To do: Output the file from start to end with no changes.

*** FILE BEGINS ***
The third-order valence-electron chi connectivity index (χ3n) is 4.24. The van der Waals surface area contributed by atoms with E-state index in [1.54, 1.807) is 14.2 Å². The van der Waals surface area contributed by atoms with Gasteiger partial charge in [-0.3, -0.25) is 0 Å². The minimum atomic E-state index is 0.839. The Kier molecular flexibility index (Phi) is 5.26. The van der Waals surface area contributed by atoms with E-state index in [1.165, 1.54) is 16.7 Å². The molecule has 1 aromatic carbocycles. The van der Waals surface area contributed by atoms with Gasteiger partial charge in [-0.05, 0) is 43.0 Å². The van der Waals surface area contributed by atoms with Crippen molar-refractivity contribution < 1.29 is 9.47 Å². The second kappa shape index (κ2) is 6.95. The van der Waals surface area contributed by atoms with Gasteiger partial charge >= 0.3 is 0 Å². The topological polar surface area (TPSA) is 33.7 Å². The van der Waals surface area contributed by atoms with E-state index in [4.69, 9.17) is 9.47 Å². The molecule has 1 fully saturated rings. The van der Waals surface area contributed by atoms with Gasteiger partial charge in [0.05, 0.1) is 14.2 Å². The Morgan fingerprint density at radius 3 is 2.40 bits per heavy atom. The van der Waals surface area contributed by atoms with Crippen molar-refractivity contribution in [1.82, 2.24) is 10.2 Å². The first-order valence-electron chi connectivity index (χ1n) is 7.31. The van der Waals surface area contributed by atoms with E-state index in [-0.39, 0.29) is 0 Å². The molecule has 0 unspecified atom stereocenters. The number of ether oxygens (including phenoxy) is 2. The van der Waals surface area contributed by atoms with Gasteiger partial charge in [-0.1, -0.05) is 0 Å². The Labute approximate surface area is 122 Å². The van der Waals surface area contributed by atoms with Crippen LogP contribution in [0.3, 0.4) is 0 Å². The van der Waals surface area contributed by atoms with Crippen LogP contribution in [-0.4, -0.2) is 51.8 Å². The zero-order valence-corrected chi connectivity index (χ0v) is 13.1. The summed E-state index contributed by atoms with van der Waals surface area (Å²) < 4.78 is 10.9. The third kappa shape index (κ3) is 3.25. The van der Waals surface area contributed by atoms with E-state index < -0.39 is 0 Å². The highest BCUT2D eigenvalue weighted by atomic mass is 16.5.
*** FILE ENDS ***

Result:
The third-order valence-electron chi connectivity index (χ3n) is 4.24. The van der Waals surface area contributed by atoms with E-state index in [1.54, 1.807) is 14.2 Å². The van der Waals surface area contributed by atoms with Gasteiger partial charge in [-0.3, -0.25) is 0 Å². The minimum atomic E-state index is 0.839. The Kier molecular flexibility index (Phi) is 5.26. The van der Waals surface area contributed by atoms with E-state index in [1.165, 1.54) is 16.7 Å². The molecule has 1 aromatic carbocycles. The van der Waals surface area contributed by atoms with Gasteiger partial charge in [-0.05, 0) is 43.0 Å². The van der Waals surface area contributed by atoms with Crippen molar-refractivity contribution < 1.29 is 9.47 Å². The second kappa shape index (κ2) is 6.95. The van der Waals surface area contributed by atoms with Gasteiger partial charge >= 0.3 is 0 Å². The topological polar surface area (TPSA) is 33.7 Å². The van der Waals surface area contributed by atoms with E-state index in [4.69, 9.17) is 9.47 Å². The molecule has 1 fully saturated rings. The van der Waals surface area contributed by atoms with Gasteiger partial charge in [0.05, 0.1) is 14.2 Å². The Morgan fingerprint density at radius 3 is 2.40 bits per heavy atom. The van der Waals surface area contributed by atoms with Crippen molar-refractivity contribution in [1.82, 2.24) is 10.2 Å². The first-order valence-electron chi connectivity index (χ1n) is 7.31. The van der Waals surface area contributed by atoms with E-state index in [-0.39, 0.29) is 0 Å². The molecule has 0 unspecified atom stereocenters. The number of ether oxygens (including phenoxy) is 2. The van der Waals surface area contributed by atoms with Gasteiger partial charge in [-0.1, -0.05) is 0 Å². The Labute approximate surface area is 122 Å². The van der Waals surface area contributed by atoms with Crippen LogP contribution in [0.3, 0.4) is 0 Å². The van der Waals surface area contributed by atoms with Crippen LogP contribution in [-0.4, -0.2) is 51.8 Å². The zero-order valence-corrected chi connectivity index (χ0v) is 13.1. The summed E-state index contributed by atoms with van der Waals surface area (Å²) < 4.78 is 10.9. The third kappa shape index (κ3) is 3.25. The van der Waals surface area contributed by atoms with E-state index < -0.39 is 0 Å². The highest BCUT2D eigenvalue weighted by atomic mass is 16.5.